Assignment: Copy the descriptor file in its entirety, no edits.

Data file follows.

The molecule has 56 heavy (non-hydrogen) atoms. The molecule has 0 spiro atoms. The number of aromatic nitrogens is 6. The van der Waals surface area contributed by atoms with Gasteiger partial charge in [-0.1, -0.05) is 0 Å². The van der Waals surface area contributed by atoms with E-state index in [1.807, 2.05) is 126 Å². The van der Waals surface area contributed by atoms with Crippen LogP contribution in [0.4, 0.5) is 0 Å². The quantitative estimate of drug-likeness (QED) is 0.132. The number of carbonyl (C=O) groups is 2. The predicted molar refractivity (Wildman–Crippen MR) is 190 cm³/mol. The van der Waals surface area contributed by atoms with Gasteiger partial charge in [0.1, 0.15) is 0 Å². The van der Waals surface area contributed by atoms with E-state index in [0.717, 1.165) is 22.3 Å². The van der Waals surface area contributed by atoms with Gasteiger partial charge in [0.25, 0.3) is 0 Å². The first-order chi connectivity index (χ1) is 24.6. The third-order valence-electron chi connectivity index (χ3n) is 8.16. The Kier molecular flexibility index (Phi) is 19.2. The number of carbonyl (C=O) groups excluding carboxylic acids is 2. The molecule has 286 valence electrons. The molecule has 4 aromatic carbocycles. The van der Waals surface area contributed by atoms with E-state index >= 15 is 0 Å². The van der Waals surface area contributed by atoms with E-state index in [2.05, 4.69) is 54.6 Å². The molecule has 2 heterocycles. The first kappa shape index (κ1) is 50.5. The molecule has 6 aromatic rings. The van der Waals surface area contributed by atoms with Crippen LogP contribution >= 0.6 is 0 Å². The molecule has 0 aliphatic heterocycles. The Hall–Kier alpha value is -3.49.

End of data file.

The molecule has 56 heavy (non-hydrogen) atoms. The molecule has 0 spiro atoms. The number of aromatic nitrogens is 6. The van der Waals surface area contributed by atoms with Gasteiger partial charge in [-0.1, -0.05) is 0 Å². The van der Waals surface area contributed by atoms with E-state index in [1.807, 2.05) is 126 Å². The van der Waals surface area contributed by atoms with Crippen LogP contribution in [0.4, 0.5) is 0 Å². The quantitative estimate of drug-likeness (QED) is 0.132. The number of carbonyl (C=O) groups is 2. The predicted molar refractivity (Wildman–Crippen MR) is 190 cm³/mol. The van der Waals surface area contributed by atoms with Gasteiger partial charge in [0.1, 0.15) is 0 Å². The van der Waals surface area contributed by atoms with E-state index in [0.717, 1.165) is 22.3 Å². The van der Waals surface area contributed by atoms with Gasteiger partial charge in [0.25, 0.3) is 0 Å². The first-order chi connectivity index (χ1) is 24.6. The third-order valence-electron chi connectivity index (χ3n) is 8.16. The Kier molecular flexibility index (Phi) is 19.2. The number of carbonyl (C=O) groups excluding carboxylic acids is 2. The molecule has 286 valence electrons. The molecule has 4 aromatic carbocycles. The van der Waals surface area contributed by atoms with E-state index >= 15 is 0 Å². The van der Waals surface area contributed by atoms with E-state index in [2.05, 4.69) is 54.6 Å². The molecule has 2 heterocycles. The first kappa shape index (κ1) is 50.5. The molecule has 6 aromatic rings. The van der Waals surface area contributed by atoms with Crippen LogP contribution >= 0.6 is 0 Å². The molecule has 0 aliphatic heterocycles. The Hall–Kier alpha value is -3.49.